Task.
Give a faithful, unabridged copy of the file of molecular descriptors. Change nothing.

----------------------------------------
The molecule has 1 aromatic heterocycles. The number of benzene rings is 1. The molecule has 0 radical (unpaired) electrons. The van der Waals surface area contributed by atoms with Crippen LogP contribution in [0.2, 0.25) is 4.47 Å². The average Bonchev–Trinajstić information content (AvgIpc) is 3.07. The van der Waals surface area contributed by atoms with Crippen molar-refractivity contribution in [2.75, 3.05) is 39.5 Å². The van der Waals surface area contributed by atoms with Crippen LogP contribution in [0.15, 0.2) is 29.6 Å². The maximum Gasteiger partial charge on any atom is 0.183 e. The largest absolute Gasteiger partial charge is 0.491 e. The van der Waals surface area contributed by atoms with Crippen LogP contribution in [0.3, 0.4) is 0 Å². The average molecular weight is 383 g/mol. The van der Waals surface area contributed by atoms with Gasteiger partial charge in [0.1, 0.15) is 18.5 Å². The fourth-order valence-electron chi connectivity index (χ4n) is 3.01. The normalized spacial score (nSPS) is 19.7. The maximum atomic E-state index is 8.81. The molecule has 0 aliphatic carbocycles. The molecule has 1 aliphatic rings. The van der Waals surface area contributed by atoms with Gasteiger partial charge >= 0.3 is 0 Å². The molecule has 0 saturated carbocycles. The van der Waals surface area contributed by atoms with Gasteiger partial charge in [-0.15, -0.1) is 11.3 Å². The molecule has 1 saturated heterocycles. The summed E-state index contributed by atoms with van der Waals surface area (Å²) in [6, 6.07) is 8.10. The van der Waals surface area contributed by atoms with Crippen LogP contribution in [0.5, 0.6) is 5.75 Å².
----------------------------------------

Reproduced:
The molecule has 1 aromatic heterocycles. The number of benzene rings is 1. The molecule has 0 radical (unpaired) electrons. The van der Waals surface area contributed by atoms with Crippen LogP contribution in [0.2, 0.25) is 4.47 Å². The average Bonchev–Trinajstić information content (AvgIpc) is 3.07. The van der Waals surface area contributed by atoms with Crippen molar-refractivity contribution in [2.75, 3.05) is 39.5 Å². The van der Waals surface area contributed by atoms with Crippen LogP contribution in [0.15, 0.2) is 29.6 Å². The maximum Gasteiger partial charge on any atom is 0.183 e. The largest absolute Gasteiger partial charge is 0.491 e. The van der Waals surface area contributed by atoms with Crippen LogP contribution in [0.3, 0.4) is 0 Å². The average molecular weight is 383 g/mol. The van der Waals surface area contributed by atoms with Gasteiger partial charge in [0.1, 0.15) is 18.5 Å². The fourth-order valence-electron chi connectivity index (χ4n) is 3.01. The normalized spacial score (nSPS) is 19.7. The maximum atomic E-state index is 8.81. The molecule has 0 aliphatic carbocycles. The molecule has 1 aliphatic rings. The van der Waals surface area contributed by atoms with Gasteiger partial charge >= 0.3 is 0 Å². The molecule has 0 saturated carbocycles. The van der Waals surface area contributed by atoms with Gasteiger partial charge in [-0.15, -0.1) is 11.3 Å². The molecule has 1 saturated heterocycles. The summed E-state index contributed by atoms with van der Waals surface area (Å²) in [6, 6.07) is 8.10. The van der Waals surface area contributed by atoms with Crippen LogP contribution in [0.5, 0.6) is 5.75 Å².